A very exciting piece of the puzzle was placed yesterday.  After all the farm searching, cow breed research, cow herd merging, fencing, pen building, pasture building, tractor buying, French system learning, heifer finishing and all the bits and pieces that helped us get better at making great beef … we sold some meat.  It was a great day.  It was great to see how this part of the business runs.  Oh there were hiccups.  The butcher was a bit late.  Brent was a bit late.  Beef buyers were waiting.  The kids did their best to entertain.  Brownies were served. Michael was there to mingle and look after people.  It all came together.  This is our first iteration of making great tasting beef.
we sold meat!
In geek speak, we shipped our 1.0.  In dancer, it was our opening night.  All the work that goes into shipping or opening a show follows with an all-day low.  There’s still so much work to do.  So many improvements to list and act on.  But for a few hours, we’re taking a big “sigh” ready to get rolling with the next set of beef boxes.  In the meantime, we have money going into our project.  Money that will help us improve our product.  Money that helped cover costs.  But more importantly, we fed people.  We fed people grass fed, grass finished beef that is tasty.  Beef that is healthy.  We feel pretty great about that.  I’m looking forward to our next beef offering hoping each one will be better than the last.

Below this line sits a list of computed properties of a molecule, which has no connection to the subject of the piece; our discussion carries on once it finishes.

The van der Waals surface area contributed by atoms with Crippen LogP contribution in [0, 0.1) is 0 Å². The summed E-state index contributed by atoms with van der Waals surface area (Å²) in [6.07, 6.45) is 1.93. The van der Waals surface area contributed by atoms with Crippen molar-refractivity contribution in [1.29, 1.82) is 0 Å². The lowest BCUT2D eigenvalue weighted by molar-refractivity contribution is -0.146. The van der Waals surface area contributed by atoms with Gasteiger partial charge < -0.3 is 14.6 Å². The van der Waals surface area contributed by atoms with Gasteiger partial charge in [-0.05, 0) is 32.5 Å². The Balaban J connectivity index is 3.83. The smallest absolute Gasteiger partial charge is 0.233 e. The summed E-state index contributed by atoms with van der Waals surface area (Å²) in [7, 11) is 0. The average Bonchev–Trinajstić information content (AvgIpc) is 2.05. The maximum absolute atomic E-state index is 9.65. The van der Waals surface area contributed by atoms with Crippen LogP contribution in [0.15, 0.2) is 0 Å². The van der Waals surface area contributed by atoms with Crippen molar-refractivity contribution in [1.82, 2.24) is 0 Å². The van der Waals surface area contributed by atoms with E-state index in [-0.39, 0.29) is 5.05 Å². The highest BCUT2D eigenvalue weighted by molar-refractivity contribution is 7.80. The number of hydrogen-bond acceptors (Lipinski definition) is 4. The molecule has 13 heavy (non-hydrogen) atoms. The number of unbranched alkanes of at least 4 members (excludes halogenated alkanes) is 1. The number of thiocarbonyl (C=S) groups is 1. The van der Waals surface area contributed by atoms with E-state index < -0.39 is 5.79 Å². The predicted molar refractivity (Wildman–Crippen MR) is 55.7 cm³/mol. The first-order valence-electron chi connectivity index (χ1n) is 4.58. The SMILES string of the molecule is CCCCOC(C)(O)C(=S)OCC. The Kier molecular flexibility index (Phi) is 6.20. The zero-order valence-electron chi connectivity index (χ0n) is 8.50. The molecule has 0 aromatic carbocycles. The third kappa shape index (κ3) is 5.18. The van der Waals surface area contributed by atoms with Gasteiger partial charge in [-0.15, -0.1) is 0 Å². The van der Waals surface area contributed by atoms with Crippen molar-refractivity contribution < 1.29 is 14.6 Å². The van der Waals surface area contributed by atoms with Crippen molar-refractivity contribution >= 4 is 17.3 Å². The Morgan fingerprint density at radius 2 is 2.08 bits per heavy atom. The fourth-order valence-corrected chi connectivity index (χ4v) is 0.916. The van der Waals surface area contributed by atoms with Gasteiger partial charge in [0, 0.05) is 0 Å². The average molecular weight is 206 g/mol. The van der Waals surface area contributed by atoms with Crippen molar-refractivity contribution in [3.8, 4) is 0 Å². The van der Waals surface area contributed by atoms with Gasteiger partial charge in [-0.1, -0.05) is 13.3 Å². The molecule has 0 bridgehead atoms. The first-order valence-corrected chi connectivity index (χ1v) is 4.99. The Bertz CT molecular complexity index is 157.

School is Out For the Summer

The kids are here on the farm fulltime, no breaks, no snooze button.  I’ve never had the energy to parse them out to various camps or pay-by-day activities so we spend each glorious day growing and learning as a family.  I’ve always been fond of Idle parenting.  With four kids, you don’t have much of a choice.  So the kids get bored.  I love it when they get bored.  When the kids get bored, they find cool stuff to do.  The day runs along in waves.  Low waves of easy entertainment with a little T.V. or some computer time.  Things that require very little energy  to participate.  Then we head into a transition period while they whine or complain or run around before they set into a new adventure.  When there is no T.V. and no computer, magic happens.  The kids come up with great games.  Because the kids live on a small farm with tons of old, crazy found objects and barns and rooms, they have the freedom to get totally lost in their made-up world.  When they’re done with that, they enjoy the many functions of plain white paper.  They will draw.  They will wad and toss.  They will fly.  They will fold.  Paper has many uses.  Zélie has even crumpled it up and gave it a little cuddle ( she’s not deprived of cuddly objects, she’s a bit of an over cuddler.  She likes to say, “aaaaaaaaah.” ).  Lucy has been motivated to write a book a week.  She is a great story teller.  She’s written many books for everybody.  She writes more than a book a week, but I’ve asked her to pick her favorite.  I don’t really care if she’s talented or not because she is motivated.  If the kids are motivated, we like to step aside and let them run with it.  Her motivation is contagious because Otto and Minty are also writing their books.  Each one with illustration.  Each one with Lucy’s binding and publishing techniques.